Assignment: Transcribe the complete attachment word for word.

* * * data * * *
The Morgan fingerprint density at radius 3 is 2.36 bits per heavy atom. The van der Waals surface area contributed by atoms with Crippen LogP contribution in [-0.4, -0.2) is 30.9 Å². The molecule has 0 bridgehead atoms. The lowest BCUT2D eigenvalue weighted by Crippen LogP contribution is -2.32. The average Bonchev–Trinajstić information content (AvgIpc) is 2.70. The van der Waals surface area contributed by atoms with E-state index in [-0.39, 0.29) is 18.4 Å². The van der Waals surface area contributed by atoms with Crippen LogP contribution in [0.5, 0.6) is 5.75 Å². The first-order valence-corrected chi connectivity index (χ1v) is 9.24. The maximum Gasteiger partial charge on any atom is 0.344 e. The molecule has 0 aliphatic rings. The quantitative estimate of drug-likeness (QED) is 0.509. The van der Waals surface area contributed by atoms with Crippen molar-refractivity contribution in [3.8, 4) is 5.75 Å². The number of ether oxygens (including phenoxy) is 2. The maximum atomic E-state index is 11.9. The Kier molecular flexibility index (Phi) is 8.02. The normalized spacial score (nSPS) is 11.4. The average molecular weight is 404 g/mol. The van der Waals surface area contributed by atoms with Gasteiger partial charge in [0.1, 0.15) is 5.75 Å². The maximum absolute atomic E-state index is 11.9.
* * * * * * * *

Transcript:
The Morgan fingerprint density at radius 3 is 2.36 bits per heavy atom. The van der Waals surface area contributed by atoms with Crippen LogP contribution in [-0.4, -0.2) is 30.9 Å². The molecule has 0 bridgehead atoms. The lowest BCUT2D eigenvalue weighted by Crippen LogP contribution is -2.32. The average Bonchev–Trinajstić information content (AvgIpc) is 2.70. The van der Waals surface area contributed by atoms with E-state index in [-0.39, 0.29) is 18.4 Å². The van der Waals surface area contributed by atoms with Crippen LogP contribution in [0.5, 0.6) is 5.75 Å². The first-order valence-corrected chi connectivity index (χ1v) is 9.24. The maximum Gasteiger partial charge on any atom is 0.344 e. The molecule has 0 aliphatic rings. The quantitative estimate of drug-likeness (QED) is 0.509. The van der Waals surface area contributed by atoms with Crippen molar-refractivity contribution in [3.8, 4) is 5.75 Å². The number of ether oxygens (including phenoxy) is 2. The maximum atomic E-state index is 11.9. The Kier molecular flexibility index (Phi) is 8.02. The normalized spacial score (nSPS) is 11.4. The average molecular weight is 404 g/mol. The van der Waals surface area contributed by atoms with Gasteiger partial charge in [0.1, 0.15) is 5.75 Å². The maximum absolute atomic E-state index is 11.9.